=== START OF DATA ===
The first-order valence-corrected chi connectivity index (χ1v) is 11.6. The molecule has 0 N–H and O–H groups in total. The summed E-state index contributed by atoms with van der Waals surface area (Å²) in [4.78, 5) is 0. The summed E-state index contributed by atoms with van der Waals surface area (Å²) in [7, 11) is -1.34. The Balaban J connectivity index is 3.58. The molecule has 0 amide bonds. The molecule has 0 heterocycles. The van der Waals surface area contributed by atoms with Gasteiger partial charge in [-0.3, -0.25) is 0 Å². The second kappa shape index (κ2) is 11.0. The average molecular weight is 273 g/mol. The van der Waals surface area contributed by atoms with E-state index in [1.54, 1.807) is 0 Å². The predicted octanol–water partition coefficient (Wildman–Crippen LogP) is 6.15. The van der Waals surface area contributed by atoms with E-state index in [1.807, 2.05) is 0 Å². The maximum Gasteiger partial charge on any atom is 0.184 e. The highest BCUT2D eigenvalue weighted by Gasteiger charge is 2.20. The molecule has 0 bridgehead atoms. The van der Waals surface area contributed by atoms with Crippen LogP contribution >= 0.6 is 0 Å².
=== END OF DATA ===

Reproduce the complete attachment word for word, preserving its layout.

The first-order valence-corrected chi connectivity index (χ1v) is 11.6. The molecule has 0 N–H and O–H groups in total. The summed E-state index contributed by atoms with van der Waals surface area (Å²) in [4.78, 5) is 0. The summed E-state index contributed by atoms with van der Waals surface area (Å²) in [7, 11) is -1.34. The Balaban J connectivity index is 3.58. The molecule has 0 amide bonds. The molecule has 0 heterocycles. The van der Waals surface area contributed by atoms with Gasteiger partial charge in [-0.3, -0.25) is 0 Å². The second kappa shape index (κ2) is 11.0. The average molecular weight is 273 g/mol. The van der Waals surface area contributed by atoms with E-state index in [1.54, 1.807) is 0 Å². The predicted octanol–water partition coefficient (Wildman–Crippen LogP) is 6.15. The van der Waals surface area contributed by atoms with E-state index in [1.807, 2.05) is 0 Å². The maximum Gasteiger partial charge on any atom is 0.184 e. The highest BCUT2D eigenvalue weighted by Gasteiger charge is 2.20. The molecule has 0 bridgehead atoms. The van der Waals surface area contributed by atoms with Crippen LogP contribution >= 0.6 is 0 Å².